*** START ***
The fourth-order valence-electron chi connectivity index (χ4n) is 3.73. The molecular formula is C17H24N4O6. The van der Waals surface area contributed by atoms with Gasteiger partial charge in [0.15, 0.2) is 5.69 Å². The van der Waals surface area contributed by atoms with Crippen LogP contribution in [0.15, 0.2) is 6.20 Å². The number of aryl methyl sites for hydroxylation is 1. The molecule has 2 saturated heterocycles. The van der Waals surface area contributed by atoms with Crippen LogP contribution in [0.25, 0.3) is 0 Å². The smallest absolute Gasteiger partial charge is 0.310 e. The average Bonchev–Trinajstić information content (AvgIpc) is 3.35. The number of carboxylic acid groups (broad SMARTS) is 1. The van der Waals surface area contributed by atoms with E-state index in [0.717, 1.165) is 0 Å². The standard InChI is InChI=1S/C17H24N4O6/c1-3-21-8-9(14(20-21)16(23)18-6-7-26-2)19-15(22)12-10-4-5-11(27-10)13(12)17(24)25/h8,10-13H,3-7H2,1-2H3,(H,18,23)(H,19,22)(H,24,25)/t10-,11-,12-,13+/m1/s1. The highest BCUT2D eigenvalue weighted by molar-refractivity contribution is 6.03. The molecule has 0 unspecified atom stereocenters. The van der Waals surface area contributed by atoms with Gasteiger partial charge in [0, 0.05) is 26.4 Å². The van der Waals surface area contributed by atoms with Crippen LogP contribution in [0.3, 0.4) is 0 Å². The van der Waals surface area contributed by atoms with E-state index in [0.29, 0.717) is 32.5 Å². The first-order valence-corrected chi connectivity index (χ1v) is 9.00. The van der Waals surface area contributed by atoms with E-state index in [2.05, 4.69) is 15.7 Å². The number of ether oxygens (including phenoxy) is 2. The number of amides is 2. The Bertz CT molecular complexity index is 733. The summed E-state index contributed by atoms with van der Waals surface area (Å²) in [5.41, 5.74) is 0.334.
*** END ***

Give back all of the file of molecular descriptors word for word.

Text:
The fourth-order valence-electron chi connectivity index (χ4n) is 3.73. The molecular formula is C17H24N4O6. The van der Waals surface area contributed by atoms with Gasteiger partial charge in [0.15, 0.2) is 5.69 Å². The van der Waals surface area contributed by atoms with Crippen LogP contribution in [0.15, 0.2) is 6.20 Å². The number of aryl methyl sites for hydroxylation is 1. The molecule has 2 saturated heterocycles. The van der Waals surface area contributed by atoms with Crippen LogP contribution in [0.25, 0.3) is 0 Å². The smallest absolute Gasteiger partial charge is 0.310 e. The average Bonchev–Trinajstić information content (AvgIpc) is 3.35. The number of carboxylic acid groups (broad SMARTS) is 1. The van der Waals surface area contributed by atoms with E-state index in [0.717, 1.165) is 0 Å². The standard InChI is InChI=1S/C17H24N4O6/c1-3-21-8-9(14(20-21)16(23)18-6-7-26-2)19-15(22)12-10-4-5-11(27-10)13(12)17(24)25/h8,10-13H,3-7H2,1-2H3,(H,18,23)(H,19,22)(H,24,25)/t10-,11-,12-,13+/m1/s1. The highest BCUT2D eigenvalue weighted by molar-refractivity contribution is 6.03. The molecule has 0 unspecified atom stereocenters. The van der Waals surface area contributed by atoms with Gasteiger partial charge in [0, 0.05) is 26.4 Å². The van der Waals surface area contributed by atoms with Crippen LogP contribution in [0.3, 0.4) is 0 Å². The van der Waals surface area contributed by atoms with E-state index in [0.29, 0.717) is 32.5 Å². The first-order valence-corrected chi connectivity index (χ1v) is 9.00. The van der Waals surface area contributed by atoms with E-state index in [2.05, 4.69) is 15.7 Å². The number of ether oxygens (including phenoxy) is 2. The number of amides is 2. The Bertz CT molecular complexity index is 733. The summed E-state index contributed by atoms with van der Waals surface area (Å²) in [5.41, 5.74) is 0.334.